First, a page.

New York, NY (PRWEB) September 02, 2014
Bank Street College of Education today announced that its Board of Trustees has approved a new lease for its children’s bookstore and will continue operations in its new location at West 107th and Broadway beginning late winter.
The Bank Street Bookstore, often cited as one of the nation’s best bookstores for children and families, has served the City of New York and beyond for over 20 years. Despite the shop’s passionate fan base, extended hours, and celebrity author visits from the likes of Jeff Kinney, Stephen Colbert, and Julianne Moore, the Bookstore faced many of the same challenges that have plagued most independent booksellers in recent years, namely competition from online retailers and ever-increasing rents.
Last fall, when the current lease came up for renewal, Bank Street’s Board of Trustees reluctantly announced that the College could no longer subsidize the Bookstore. Bank Street contemplated closing the shop at the end of its lease unless a more cost-effective location could be found. The new location, which is less costly, will also allow the Bookstore to operate on one floor with more room for kids and families to sit and read together. The Bookstore will have its grand opening in February 2015.
Shael Polakow-Suransky, who became Bank Street’s seventh president in July, said the fate of the Bookstore was one of the first decisions he had to make in his new role.
“The fact is, it is too important to the College’s mission to let it disappear,” he said. “The Bookstore is a key part of our commitment to high quality children’s literature, and to reading as a fundamental component to lifelong learning. In this new location, we will continue to need support from the entire New York City community and our neighbors to keep it the vibrant resource it has always been.”
“Some of the hallmarks of the Bank Street Bookstore include an unparalleled selection of books, toys, and games for children and families, chosen by experts in child development who understand and care about how children learn and grow,” said Andy Laties, the store’s manager. Many of the store’s employees hold master’s degrees in education and literacy, and are a matchless source of guidance for customers seeking “just the right book.”
The Bookstore will run a series of markdown sales leading up to the close of its shop at its current Broadway and West 112th Street location, and will simultaneously launch its new "Friends of Bank Street Bookstore" membership program. “The new location’s rent is significantly less than at the current space, which we believe will enable us to operate sustainably,” said Laties. “However the new space is being gutted and entirely renovated, which has its own costs.”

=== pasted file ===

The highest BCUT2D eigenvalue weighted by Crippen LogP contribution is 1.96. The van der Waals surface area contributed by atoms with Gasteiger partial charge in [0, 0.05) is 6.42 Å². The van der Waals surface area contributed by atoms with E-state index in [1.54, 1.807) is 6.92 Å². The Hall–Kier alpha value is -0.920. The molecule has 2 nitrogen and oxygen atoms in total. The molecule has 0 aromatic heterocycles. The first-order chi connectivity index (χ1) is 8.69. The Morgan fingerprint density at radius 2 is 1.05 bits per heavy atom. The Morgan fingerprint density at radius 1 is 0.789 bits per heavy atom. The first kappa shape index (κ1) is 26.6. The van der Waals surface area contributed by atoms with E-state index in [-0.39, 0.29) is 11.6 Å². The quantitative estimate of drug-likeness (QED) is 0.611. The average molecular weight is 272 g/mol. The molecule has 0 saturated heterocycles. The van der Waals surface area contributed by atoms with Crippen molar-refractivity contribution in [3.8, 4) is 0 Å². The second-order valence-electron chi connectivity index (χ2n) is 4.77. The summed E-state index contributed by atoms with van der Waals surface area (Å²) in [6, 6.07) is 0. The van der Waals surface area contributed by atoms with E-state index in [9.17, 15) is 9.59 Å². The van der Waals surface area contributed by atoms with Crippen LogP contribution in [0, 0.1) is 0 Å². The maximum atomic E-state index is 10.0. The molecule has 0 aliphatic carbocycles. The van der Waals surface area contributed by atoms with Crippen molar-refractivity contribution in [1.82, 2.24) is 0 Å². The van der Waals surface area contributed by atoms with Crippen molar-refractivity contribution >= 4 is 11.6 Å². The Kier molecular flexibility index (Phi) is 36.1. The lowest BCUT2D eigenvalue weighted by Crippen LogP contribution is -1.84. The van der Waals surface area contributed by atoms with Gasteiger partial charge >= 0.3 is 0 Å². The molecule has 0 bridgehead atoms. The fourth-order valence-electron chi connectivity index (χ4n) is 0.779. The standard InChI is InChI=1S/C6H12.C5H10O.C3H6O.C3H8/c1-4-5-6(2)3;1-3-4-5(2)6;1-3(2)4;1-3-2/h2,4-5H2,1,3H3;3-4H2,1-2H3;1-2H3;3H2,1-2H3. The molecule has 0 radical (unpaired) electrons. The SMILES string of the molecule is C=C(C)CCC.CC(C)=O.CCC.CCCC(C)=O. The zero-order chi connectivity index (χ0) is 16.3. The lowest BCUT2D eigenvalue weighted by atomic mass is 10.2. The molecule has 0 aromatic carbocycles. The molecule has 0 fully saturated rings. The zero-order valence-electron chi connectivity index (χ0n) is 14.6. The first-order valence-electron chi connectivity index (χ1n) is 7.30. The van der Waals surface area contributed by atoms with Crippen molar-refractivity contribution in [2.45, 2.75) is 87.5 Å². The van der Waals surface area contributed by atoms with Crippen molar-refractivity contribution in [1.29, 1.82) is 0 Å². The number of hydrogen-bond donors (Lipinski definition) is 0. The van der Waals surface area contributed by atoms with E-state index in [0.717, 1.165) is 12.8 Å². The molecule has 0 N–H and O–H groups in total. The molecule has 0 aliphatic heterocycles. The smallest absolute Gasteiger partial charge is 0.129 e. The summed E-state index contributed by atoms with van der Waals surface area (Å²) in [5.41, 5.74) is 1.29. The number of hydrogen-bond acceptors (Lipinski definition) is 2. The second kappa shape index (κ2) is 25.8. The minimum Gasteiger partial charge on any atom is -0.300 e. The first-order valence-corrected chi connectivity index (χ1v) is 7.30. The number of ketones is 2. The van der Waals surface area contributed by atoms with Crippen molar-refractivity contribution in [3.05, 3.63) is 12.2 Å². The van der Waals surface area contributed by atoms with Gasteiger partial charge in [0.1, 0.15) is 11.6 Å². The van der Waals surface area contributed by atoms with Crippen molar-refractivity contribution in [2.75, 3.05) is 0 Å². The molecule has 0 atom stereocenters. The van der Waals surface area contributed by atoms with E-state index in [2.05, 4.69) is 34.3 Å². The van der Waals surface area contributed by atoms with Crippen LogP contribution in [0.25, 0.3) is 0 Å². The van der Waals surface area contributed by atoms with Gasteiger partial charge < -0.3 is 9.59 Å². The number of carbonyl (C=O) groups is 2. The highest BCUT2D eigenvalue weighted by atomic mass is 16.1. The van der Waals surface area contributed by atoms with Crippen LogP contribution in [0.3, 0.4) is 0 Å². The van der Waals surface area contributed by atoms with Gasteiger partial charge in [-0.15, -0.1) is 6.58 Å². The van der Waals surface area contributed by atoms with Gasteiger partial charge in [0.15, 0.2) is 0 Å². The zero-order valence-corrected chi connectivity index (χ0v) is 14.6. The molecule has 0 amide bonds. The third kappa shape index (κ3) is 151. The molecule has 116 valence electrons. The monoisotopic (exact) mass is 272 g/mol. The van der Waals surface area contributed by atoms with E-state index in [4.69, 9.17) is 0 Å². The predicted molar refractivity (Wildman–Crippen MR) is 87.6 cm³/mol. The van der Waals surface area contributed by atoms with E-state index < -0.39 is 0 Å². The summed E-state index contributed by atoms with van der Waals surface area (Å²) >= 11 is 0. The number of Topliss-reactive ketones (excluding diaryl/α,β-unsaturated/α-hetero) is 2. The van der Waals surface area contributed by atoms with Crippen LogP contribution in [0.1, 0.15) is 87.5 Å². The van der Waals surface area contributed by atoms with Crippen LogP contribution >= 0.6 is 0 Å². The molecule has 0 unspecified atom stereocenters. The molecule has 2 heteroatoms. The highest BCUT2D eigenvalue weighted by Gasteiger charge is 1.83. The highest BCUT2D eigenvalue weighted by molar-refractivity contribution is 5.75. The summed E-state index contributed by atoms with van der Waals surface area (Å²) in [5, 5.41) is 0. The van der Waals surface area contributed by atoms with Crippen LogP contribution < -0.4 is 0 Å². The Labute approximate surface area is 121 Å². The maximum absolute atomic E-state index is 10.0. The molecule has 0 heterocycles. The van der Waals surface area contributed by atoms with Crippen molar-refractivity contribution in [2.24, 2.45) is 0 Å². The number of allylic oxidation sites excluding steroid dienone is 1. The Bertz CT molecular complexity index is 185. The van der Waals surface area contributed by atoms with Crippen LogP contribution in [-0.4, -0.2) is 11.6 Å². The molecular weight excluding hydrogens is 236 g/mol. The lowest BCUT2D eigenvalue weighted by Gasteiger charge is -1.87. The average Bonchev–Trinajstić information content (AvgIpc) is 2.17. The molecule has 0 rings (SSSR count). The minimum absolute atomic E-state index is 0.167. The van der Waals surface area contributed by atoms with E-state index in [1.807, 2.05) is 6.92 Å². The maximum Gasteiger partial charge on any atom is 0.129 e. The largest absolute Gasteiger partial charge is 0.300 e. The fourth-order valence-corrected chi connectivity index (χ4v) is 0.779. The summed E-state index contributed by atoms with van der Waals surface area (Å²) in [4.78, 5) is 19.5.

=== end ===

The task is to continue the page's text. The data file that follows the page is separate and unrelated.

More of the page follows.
In addition to its customer base of individual parents and teachers, the store also supplies books and materials to many of New York’s public, private, and charter schools and has strong capacity to partner with schools or networks of schools on designing and ordering classroom libraries and selecting books aligned to curricula that schools are developing.
Bank Street has a history of supporting the creation of and access to children’s literature. From the 1937 inception of the Writers Lab — which included among its membership Margaret Wise Brown, author of Goodnight Moon — by the College’s founder Lucy Sprague Mitchell, to the Bank Street Children’s Library, to the Center for Children’s Literature, Bank Street has made it part of its mission to create children’s literature and identify and support authors who show an understanding and appreciation of the language of growing children. The Bank Street Bookstore has been critical to this mission, and now will continue to do so.
Jennifer Brown, who directs Bank Street’s Center for Children’s Literature, expressed delight and relief that the store would continue operating in the neighborhood.
“We count on Andy and the Bookstore team to make sure books are on hand for so many of Bank Street’s important events celebrating children’s literature, including author visits, BookFest, the Irma Black Award and Cook Prize celebration, and the Children's Book Award ceremony,” she said.
Brown recalled the public response “when it seemed that the Bookstore's future was at risk.” With plans set for a reopening in the near future, she said, “everyone can start the school year with a sense of calm, knowing that the books they need are close at hand."